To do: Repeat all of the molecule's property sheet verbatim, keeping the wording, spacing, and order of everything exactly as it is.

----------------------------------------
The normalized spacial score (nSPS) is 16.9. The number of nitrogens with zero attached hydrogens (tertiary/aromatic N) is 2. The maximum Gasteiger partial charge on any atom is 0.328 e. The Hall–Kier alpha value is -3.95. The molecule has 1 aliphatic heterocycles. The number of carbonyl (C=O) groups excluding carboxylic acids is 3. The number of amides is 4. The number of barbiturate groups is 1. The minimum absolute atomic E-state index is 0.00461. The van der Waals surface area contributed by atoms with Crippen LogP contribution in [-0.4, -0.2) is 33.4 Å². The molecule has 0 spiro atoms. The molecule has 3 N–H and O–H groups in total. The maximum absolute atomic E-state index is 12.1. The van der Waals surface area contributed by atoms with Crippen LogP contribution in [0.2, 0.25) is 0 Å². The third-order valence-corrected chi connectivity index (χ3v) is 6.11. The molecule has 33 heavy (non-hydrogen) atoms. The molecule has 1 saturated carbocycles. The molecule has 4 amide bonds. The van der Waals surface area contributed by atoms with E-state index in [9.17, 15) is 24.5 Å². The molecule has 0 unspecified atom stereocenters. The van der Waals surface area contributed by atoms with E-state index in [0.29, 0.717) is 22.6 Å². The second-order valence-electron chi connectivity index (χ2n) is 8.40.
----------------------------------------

The normalized spacial score (nSPS) is 16.9. The number of nitrogens with zero attached hydrogens (tertiary/aromatic N) is 2. The maximum Gasteiger partial charge on any atom is 0.328 e. The Hall–Kier alpha value is -3.95. The molecule has 1 aliphatic heterocycles. The number of carbonyl (C=O) groups excluding carboxylic acids is 3. The number of amides is 4. The number of barbiturate groups is 1. The minimum absolute atomic E-state index is 0.00461. The van der Waals surface area contributed by atoms with Crippen LogP contribution in [-0.4, -0.2) is 33.4 Å². The molecule has 0 spiro atoms. The molecule has 3 N–H and O–H groups in total. The maximum absolute atomic E-state index is 12.1. The van der Waals surface area contributed by atoms with Crippen LogP contribution in [0.2, 0.25) is 0 Å². The third-order valence-corrected chi connectivity index (χ3v) is 6.11. The molecule has 33 heavy (non-hydrogen) atoms. The molecule has 1 saturated carbocycles. The molecule has 4 amide bonds. The van der Waals surface area contributed by atoms with E-state index in [9.17, 15) is 24.5 Å². The molecule has 0 unspecified atom stereocenters. The van der Waals surface area contributed by atoms with E-state index in [0.29, 0.717) is 22.6 Å². The second-order valence-electron chi connectivity index (χ2n) is 8.40.